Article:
HOUSTON -- Chevron and Total wrapped up a string of gargantuan, record-breaking earnings reports from oil companies on Friday, a stretch in which six of the major international oil companies topped $50 billion in combined profit for the first time.
While the profits of unparalleled size have brought withering criticism from Washington and disgust from consumers across the country, very few were surprised. Crude prices during the second quarter were nearly double what they were a year ago.
The San Ramon, Calif.-based company said net income for the three months ended June 30 amounted to $2.90 a share, versus income of $5.38 billion, or $2.52 a share, a year earlier.
Revenue rose significantly to $82.9 billion from $56.1 billion a year ago.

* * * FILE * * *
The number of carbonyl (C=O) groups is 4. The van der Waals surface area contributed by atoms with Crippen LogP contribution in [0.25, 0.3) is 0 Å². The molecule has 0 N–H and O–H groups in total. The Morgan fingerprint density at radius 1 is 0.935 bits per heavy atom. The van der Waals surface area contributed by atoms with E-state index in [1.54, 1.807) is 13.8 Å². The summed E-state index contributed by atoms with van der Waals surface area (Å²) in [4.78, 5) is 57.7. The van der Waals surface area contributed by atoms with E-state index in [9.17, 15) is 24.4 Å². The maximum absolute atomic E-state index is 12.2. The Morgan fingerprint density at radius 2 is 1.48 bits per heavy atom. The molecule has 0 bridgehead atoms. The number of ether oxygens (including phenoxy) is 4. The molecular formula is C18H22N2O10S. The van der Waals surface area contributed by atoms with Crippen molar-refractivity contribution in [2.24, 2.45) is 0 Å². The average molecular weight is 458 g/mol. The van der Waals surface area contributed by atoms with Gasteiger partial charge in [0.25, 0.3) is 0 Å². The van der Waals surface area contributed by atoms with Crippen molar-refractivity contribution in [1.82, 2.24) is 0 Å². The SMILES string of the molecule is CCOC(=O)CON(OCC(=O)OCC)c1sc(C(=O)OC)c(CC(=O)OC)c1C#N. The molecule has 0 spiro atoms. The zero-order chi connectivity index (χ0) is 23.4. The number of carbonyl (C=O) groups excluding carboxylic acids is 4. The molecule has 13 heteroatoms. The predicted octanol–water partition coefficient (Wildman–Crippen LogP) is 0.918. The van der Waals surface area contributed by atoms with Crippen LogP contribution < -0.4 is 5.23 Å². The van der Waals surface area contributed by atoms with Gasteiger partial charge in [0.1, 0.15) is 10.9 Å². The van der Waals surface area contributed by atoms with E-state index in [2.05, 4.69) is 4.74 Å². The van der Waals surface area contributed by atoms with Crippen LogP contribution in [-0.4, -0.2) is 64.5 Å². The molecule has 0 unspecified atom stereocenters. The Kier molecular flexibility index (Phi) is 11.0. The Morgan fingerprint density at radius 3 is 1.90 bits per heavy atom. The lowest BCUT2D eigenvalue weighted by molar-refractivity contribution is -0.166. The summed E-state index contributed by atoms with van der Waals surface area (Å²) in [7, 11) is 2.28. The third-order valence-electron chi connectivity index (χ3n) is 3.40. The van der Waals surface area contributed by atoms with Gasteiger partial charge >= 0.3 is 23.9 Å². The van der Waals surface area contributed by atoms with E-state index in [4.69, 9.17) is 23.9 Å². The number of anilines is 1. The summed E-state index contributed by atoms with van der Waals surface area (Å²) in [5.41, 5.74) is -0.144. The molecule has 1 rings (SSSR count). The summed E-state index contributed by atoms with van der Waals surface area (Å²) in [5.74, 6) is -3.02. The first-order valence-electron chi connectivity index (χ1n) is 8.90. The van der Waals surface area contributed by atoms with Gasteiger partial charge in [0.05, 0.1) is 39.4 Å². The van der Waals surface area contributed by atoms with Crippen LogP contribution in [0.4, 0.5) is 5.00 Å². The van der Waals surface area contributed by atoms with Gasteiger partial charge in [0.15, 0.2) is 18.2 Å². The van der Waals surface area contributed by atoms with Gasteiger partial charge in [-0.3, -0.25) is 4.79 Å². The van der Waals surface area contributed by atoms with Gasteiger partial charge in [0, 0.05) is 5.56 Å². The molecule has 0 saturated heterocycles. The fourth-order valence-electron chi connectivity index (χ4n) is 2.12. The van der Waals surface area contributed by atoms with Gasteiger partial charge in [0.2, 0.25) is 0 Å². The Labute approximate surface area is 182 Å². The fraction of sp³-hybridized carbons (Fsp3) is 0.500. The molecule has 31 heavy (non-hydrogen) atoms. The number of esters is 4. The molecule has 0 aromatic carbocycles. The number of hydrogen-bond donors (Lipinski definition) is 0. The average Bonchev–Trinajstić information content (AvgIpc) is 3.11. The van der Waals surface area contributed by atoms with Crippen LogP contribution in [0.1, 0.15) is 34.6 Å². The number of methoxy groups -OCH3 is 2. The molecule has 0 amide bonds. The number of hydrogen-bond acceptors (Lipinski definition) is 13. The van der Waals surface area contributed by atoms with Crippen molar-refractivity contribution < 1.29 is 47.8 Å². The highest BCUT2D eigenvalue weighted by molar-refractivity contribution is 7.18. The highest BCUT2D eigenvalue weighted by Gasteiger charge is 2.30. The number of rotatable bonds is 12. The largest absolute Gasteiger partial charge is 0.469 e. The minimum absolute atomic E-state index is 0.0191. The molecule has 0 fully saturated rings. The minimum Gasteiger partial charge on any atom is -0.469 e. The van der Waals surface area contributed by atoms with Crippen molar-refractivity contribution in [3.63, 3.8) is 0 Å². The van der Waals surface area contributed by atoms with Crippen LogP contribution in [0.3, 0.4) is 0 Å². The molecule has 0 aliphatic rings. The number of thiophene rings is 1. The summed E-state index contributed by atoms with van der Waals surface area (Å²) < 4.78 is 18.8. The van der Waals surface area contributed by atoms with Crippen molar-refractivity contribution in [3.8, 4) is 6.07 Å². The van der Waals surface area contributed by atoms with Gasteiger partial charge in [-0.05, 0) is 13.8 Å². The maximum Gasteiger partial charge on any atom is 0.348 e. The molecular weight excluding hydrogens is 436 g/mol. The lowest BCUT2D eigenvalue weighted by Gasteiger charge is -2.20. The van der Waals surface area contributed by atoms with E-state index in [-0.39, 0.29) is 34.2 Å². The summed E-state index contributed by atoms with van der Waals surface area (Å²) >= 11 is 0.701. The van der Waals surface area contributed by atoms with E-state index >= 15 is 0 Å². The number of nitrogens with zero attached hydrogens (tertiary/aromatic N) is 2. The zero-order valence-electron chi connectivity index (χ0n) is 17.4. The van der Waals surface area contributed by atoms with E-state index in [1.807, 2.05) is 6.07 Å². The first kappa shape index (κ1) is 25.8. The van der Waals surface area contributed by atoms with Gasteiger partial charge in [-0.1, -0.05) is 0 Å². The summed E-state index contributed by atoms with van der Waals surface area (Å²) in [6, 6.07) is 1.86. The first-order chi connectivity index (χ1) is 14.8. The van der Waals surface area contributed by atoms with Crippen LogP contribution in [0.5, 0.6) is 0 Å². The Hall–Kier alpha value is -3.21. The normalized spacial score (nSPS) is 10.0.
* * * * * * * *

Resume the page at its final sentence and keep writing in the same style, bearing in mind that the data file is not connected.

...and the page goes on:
But results for the second-largest U.S. oil company missed Wall Street forecasts and shares fell slightly in afternoon trading. Analysts surveyed by Thomson Financial expected a profit of $3.03 per share on revenue of $92.41 billion.
Like its competitors, Chevron made the bulk of its money at its exploration and production arm, also known as the upstream, where income nearly doubled from a year ago to $7.25 billion.
Chevron said the average sales price for crude and natural gas liquids was $109 a barrel in the quarter, up from $57 a barrel in the year-earlier period.
In addition to Chevron, soaring commodity prices led to record quarters for ExxonMobil, ConocoPhillips, BP and Royal Dutch Shell.
ExxonMobil stood apart even from this crowd, logging the largest ever quarterly operating profit for a U.S. company. Barring companies that made huge profits on one-time gains like bankruptcy settlements and spinoffs, ExxonMobil holds the top 10 records for biggest U.S. quarterly earnings.
French energy company Total said Friday its profit climbed 38.7% in the second quarter to $7.38 billion. Quarterly sales rose 23% to $75.25 billion.